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Netflix introduces new feature to remove unwanted users from account

Netflix introduces new feature to remove unwanted users from account
Netflix beat the estimates and reported an addition of 2.41 million net global subscribers in the third quarter.

 

Want to remove your ex from using your Netflix account? Or a friend who keeps freeloading? Well, Netflix’s new announcement could help.

 

The American streaming platform has announced the launch of a new feature that will remotely log out of the devices that the owners do not recognize or no longer want signed in. The new ‘Manage Access and Devices’ feature comes amid Netflix’s efforts to deal with the subscriber growth problem.

 

“We’re launching Managing Access and Devices, a new feature in Account Settings that allows you to easily view recent devices that have streamed from your account and to log out of specific devices with just one click,” Netflix wrote in a blog, adding that the “much-requested feature” is available to all members across the globe on the web, iOS, and Android.

 

(Image Credit: Netflix)
(Image Credit: Netflix)

 

Users can go to account settings and find the ‘Manage Access and Devices’ option. Here, they will be able to see the most recent active devices on their account, their last watch, the type and location of the device as well as its IP address. Users can then sign out of the unwanted device after which Netflix suggest they change their passwords for additional security.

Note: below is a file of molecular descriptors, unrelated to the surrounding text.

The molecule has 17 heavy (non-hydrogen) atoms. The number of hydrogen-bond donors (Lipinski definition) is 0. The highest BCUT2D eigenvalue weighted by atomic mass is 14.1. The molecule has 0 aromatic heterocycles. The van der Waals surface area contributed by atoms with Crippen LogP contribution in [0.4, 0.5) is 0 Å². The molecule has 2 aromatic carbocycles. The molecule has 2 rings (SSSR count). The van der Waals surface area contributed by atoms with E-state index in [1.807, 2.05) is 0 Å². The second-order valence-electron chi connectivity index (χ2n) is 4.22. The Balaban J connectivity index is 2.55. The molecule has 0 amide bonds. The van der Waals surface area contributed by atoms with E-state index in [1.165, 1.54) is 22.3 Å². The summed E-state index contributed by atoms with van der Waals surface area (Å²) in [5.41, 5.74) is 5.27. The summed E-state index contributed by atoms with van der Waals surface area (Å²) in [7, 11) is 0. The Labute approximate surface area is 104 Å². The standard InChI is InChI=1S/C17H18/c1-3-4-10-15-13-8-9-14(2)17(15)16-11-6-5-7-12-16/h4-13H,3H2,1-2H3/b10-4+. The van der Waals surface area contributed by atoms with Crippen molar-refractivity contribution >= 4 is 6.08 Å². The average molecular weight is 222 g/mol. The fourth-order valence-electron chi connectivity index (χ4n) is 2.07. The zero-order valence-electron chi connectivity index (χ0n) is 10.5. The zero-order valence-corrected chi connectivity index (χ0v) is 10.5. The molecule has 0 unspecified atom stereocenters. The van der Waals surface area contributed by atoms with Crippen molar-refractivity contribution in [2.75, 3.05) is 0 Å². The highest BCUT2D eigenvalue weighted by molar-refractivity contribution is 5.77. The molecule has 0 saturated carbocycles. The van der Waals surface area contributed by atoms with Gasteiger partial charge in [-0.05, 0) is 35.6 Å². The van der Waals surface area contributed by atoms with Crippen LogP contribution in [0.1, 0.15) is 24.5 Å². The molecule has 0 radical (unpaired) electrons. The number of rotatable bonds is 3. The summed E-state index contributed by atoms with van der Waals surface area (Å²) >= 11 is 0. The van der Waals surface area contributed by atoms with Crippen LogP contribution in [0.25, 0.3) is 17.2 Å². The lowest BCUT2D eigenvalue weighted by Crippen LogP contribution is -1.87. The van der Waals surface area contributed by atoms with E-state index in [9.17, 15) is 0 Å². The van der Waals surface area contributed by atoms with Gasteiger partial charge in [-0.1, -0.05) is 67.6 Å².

The new feature seems to be useful only if the account password is kept secret and not widely known. For example, the owner logged in to their Netflix account during a stay at a hotel or a friend’s house but forgot to log out. Furthermore, this feature could be useful to subscribers with cheaper ad-supported plans that only allow streaming on one supported device at a time.

 

It is safe to say that Netflix’s crackdown on password sharing is fetching results as the streamer has managed in the latest quarter to reverse its first reported loss of subscribers in over a decade in January-March. The company beat the estimates and reported addition of 2.41 million net global subscribers in the third quarter, the majority of which came from the Asia-Pacific region. The streamer also teased a cheaper ad-supported plan that was launched in 12 countries, excluding India, in November.

 

Previously, while announcing the first quarter results, the company unveiled its plans to monetize extra members and began testing a feature in Chile, Costa Rica, and Peru. Members on the standard and premium plans in these three countries were allowed to add sub-accounts for up to two people outside their household and were charged an extra fee. This feature is expected to launch in other countries likely by next year.

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